About the series

Since 1993, the Psychiatric Morbidity Survey series has been carried out by the University of LeicesterNatCen Social Research,  and/or the Office for National Statistics. The current surveys are commissioned by the Health and Social Care Information Centre with funding from the Department of Health. A range of different groups have been covered:

  • Adults living in private households: 1993 and 2000 (with a sample followed up in 2001), 2007 (including a sample of adults with learning disabilities) and 2014
  • People with a psychotic disorder living in the community: 1993 and 2000
  • Residents of institutions for people with mental disorders: 1994
  • Homeless people: 1994
  • Prisoners: 1997 (with a follow-up in 1998)
  • Children living in private households: 1999 (with a follow-up in 2002), 2004 (all followed up in 2007) and upcoming in 2016/7
  • Children looked after by Local Authorities: 2001/2
  • People providing informal care: 2001

This website mainly provides information about the adult mental health surveys.


The survey series has had a huge impact on our understanding of mental illness, substance dependence and suicidal behaviour, and their causes and consequences.

Data from the adult surveys have shown that poor mental health is linked with:

  • Being female, aged 35 to 54, separated or divorced,
  • Living as a one-person family unit or as a lone parent,
  • Being in debt, living in fuel poverty, or poor quality housing,
  • Unemployment or working in a low quality job, and
  • Having a low IQ, impaired functioning, or poor physical health.

People with common mental disorders (CMD) such as anxiety and depression are more likely to have experienced stressful events in their lives, and to have smaller social networks, than those with no disorder. The key lifetime stressors that are damaging to mental health include sexual abuse, domestic violence, bullying, and running away from home or institutional care in childhood.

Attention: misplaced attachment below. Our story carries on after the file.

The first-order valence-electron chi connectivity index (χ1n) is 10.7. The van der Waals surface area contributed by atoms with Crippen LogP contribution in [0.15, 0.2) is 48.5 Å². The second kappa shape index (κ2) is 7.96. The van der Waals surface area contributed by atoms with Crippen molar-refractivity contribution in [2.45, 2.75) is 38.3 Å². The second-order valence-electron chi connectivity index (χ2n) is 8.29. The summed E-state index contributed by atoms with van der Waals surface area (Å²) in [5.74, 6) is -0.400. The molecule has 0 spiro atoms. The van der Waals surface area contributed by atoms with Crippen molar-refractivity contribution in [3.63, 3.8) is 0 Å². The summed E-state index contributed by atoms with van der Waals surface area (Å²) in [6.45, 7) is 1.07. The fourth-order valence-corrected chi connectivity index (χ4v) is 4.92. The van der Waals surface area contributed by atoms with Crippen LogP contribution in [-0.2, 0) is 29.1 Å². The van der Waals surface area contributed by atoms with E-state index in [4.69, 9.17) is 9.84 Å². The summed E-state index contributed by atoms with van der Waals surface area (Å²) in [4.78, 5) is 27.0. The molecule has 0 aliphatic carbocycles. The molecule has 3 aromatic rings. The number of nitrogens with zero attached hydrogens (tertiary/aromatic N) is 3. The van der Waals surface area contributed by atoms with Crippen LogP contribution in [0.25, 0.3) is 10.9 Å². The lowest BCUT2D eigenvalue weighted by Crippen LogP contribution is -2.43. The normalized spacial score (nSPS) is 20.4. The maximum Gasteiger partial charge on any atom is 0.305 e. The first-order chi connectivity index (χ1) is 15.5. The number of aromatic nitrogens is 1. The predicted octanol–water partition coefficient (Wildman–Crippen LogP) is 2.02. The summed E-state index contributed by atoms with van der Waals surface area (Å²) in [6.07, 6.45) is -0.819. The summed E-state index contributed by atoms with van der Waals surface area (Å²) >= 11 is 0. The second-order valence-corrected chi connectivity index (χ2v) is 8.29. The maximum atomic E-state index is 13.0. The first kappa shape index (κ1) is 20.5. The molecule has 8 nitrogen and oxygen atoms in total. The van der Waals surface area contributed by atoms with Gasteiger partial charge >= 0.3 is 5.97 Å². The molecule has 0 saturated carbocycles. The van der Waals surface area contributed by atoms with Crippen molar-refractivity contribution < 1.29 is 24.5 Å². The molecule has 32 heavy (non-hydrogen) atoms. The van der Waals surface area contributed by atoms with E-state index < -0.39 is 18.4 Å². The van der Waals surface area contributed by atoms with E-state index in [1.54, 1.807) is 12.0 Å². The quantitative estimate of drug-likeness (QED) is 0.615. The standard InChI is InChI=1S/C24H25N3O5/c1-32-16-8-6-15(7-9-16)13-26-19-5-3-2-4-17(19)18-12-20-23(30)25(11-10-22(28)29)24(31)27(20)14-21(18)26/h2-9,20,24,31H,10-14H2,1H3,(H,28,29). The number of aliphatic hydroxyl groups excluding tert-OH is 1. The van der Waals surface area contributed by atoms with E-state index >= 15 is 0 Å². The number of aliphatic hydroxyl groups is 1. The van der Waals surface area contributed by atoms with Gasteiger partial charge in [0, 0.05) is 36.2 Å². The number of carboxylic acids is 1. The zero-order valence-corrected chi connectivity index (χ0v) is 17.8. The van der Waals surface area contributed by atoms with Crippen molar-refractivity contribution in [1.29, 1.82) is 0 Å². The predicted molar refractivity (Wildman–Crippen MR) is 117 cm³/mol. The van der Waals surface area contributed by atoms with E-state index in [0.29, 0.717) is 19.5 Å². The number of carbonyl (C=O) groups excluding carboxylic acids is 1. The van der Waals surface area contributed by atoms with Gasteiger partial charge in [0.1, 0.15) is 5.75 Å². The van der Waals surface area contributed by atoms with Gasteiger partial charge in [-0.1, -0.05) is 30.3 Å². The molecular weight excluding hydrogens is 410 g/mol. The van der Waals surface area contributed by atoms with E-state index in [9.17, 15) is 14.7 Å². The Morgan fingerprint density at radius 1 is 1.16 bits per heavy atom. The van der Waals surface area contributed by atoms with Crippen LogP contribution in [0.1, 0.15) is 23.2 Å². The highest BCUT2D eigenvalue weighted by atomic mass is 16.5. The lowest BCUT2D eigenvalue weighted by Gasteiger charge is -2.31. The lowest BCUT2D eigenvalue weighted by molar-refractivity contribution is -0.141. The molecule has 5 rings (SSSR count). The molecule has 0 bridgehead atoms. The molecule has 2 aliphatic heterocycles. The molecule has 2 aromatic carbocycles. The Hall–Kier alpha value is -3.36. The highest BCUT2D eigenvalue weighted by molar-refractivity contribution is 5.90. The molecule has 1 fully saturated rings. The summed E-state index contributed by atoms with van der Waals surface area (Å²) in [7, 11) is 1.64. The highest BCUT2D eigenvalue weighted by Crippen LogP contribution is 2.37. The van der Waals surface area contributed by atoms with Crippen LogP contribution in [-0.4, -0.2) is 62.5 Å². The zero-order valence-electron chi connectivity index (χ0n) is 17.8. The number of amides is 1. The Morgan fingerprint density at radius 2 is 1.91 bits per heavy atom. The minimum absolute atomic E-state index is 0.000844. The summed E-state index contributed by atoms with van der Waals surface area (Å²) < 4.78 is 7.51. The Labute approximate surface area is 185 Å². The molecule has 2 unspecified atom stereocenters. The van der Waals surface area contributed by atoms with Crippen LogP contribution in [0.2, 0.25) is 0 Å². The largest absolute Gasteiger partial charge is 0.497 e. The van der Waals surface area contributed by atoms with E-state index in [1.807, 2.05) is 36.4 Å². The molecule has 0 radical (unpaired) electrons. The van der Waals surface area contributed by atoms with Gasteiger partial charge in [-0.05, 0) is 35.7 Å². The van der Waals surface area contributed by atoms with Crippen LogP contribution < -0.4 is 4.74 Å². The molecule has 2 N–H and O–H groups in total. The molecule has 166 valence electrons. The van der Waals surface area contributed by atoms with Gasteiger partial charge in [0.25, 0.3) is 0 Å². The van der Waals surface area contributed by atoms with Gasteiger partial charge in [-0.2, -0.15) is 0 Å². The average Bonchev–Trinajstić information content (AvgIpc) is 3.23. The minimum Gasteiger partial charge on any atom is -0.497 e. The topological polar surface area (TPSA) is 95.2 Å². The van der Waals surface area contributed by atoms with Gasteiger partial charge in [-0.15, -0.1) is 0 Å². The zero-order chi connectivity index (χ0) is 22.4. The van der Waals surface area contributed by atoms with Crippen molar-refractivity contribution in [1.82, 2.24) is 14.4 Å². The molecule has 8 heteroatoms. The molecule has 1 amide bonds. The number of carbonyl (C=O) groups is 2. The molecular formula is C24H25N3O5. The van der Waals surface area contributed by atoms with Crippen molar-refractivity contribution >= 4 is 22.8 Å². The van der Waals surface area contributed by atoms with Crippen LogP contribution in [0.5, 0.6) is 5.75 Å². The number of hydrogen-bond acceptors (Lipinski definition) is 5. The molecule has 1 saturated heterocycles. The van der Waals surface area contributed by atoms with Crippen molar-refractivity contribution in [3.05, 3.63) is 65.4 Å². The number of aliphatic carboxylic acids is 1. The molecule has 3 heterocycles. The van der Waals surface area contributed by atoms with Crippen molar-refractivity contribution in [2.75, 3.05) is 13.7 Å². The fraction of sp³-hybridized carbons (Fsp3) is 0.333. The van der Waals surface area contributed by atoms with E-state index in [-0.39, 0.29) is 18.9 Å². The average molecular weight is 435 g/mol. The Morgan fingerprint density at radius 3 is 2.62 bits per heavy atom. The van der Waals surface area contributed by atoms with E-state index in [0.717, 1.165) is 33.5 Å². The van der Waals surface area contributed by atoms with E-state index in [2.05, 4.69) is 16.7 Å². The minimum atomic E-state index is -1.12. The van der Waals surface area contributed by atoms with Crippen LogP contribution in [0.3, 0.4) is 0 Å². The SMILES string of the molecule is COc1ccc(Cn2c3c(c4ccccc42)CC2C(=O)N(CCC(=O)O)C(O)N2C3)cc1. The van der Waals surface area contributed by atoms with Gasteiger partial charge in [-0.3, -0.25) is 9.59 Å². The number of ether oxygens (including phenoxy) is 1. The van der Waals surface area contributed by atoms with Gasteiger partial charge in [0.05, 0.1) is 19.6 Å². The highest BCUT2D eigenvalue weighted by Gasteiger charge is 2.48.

APMS datasets are the only national source of information on rates of untreated mental illness. The data has revealed, for example, significant ethnic inequalities in NHS healthcare. Black people with poor mental health are less likely than white people with poor mental health to be prescribed antidepressants or to have discussed their mental health with a GP.

University of Leicester and NatCen are currently reporting on APMS 2014. The 2007 study found little change in rates of mental illness since 2000. With recession already implicated in recent increases in England’s suicide rate, the stable trend in mental health may be changing.


While the survey methods have evolved, consistent instruments have been used across the series to allow for comparison over time. The initial, detailed interview is followed up, for a subsample of adults, with a second phase clinical assessment of rare conditions such as psychosis and autism.

Research team

The adult psychiatric morbidity survey series is currently led by teams based at NatCen Social Research and the University of Leicester. Members of the core research team include: Terry Brugha, Zoe Morgan, Sally McManus, Paul Bebbington, and Rachel Jenkins. The study is advised by a number of other academic experts, including Philip Asherson, Charlotte Clark, Jeremy Coid, Colin Drummond, Nicola Fear, Angela Hassiotis, Michael King, Steven Marwaha, Orla McBride, Paul Moran, Bob Palmer, Dheeraj Rai, Stephen Stansfeld, Robert Stewart, John Strang, Andre Styrom, Peter Tyrer, Scott Weich, and Simon Wessely.